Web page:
Q:

How did Rhode Island get its name?

A:

The name Rhode Island originated when the explorer Giovanni de Verrazzano wrote a letter detailing his exploration of the state in 1524 and compared the area to the Island of Rhodes in Greece. The name was made official in 1644, according to the Rhode Island Historical Society.

English colonists who settled there called the area Rode Island, as is noted in a letter written in 1637 by Roger Williams, the founder of the state. The state received a royal charter from King Charles the II of England in 1663, and was called the Colony of Rhode Island and Providence Plantations. As of 2014, the state has retained the full name and is officially the State of Rhode Island and Providence Plantations, the longest name of any state in the United States.


Is this answer helpful?

Similar Questions

  • Q:

    Where did Rhode Island get its name?

    A:

    Giovanni da Verrazzano gave Rhode Island its name in 1524. He called the region Rhode Island because it reminded him of the island of Rhodes in the Mediterranean.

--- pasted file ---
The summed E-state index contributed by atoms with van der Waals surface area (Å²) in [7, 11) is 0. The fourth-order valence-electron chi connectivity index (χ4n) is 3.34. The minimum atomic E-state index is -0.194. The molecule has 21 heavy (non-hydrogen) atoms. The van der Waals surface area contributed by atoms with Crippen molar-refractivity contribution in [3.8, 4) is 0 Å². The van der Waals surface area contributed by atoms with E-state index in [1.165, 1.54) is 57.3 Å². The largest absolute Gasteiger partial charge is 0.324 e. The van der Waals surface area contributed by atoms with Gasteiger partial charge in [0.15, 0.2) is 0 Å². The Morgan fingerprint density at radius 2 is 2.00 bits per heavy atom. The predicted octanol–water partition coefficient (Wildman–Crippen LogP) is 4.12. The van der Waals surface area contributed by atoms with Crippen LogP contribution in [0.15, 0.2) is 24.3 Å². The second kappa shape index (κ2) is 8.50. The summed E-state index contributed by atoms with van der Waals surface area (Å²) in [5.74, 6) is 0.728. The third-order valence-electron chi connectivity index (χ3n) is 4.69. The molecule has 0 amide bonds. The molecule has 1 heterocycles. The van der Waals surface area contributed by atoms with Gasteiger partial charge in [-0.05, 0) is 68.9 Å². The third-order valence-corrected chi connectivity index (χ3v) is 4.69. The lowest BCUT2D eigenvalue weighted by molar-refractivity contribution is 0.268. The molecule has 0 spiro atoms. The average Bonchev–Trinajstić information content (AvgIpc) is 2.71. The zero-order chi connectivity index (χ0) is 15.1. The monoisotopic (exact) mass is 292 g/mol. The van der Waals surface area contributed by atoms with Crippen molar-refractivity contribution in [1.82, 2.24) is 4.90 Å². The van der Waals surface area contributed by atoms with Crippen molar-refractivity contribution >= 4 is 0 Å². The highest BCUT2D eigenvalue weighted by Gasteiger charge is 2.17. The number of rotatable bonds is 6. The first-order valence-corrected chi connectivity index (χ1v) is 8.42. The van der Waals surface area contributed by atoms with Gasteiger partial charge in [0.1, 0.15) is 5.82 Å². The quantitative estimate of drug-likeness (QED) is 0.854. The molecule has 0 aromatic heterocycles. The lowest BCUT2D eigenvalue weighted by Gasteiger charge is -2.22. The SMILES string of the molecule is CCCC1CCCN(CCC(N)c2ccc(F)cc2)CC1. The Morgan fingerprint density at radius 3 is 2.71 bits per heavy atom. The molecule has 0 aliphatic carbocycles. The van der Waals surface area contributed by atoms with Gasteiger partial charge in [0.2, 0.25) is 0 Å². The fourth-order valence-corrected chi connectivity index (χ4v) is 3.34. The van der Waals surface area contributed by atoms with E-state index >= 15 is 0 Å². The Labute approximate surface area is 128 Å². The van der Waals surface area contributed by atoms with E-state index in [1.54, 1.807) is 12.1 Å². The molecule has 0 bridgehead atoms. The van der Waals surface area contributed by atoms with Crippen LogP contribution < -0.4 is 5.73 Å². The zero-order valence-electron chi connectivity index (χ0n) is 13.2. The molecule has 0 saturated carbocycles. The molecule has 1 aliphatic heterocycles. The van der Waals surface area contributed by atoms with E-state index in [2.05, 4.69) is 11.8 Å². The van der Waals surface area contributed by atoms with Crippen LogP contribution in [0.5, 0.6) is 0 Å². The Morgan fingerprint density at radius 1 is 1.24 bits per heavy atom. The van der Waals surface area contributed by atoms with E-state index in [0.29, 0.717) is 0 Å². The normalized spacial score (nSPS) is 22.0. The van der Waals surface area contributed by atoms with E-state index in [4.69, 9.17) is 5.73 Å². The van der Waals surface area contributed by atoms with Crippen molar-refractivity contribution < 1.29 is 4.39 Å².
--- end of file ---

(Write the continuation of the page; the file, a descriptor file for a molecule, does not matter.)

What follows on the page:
Full Answer >
    Filed Under:
  • Q:

    How did Maine get its name?

    A:

    The name "Maine" comes from the fact that the state is on mainland, as opposed to part of the many surrounding islands. This nautical theory for the origin of Maine's name is the most prevalent, although there have been competing beliefs throughout the years. Scholars give the "mainland" theory the most credence, but there is no absolute certainty on the matter.

    Full Answer >
    Filed Under:
  • Q:

    How did Kentucky get its name?

    A:

    The state of Kentucky's name originated from the Wyandot word, which is defined as plain, referring to the central plains abundant in the state. The name was first recorded in 1753, yet the territory of Kentucky was not established until 1790, and Kentucky became a state in 1792.

    Full Answer >
    Filed Under:
  • Q:

    How did Arizona get its name?

    A:

    Historians disagree on the origin of the state name "Arizona," but the traditional consensus is that the name is derived from the O'odham term, "Ali-Shonak" or "Aleh-zon," the native name of an area in Arizona, which sounds like the word for "small spring." Another theory is that the name is derived from a Basque word that means "the good oak tree."

    Full Answer >
    Filed Under:

Explore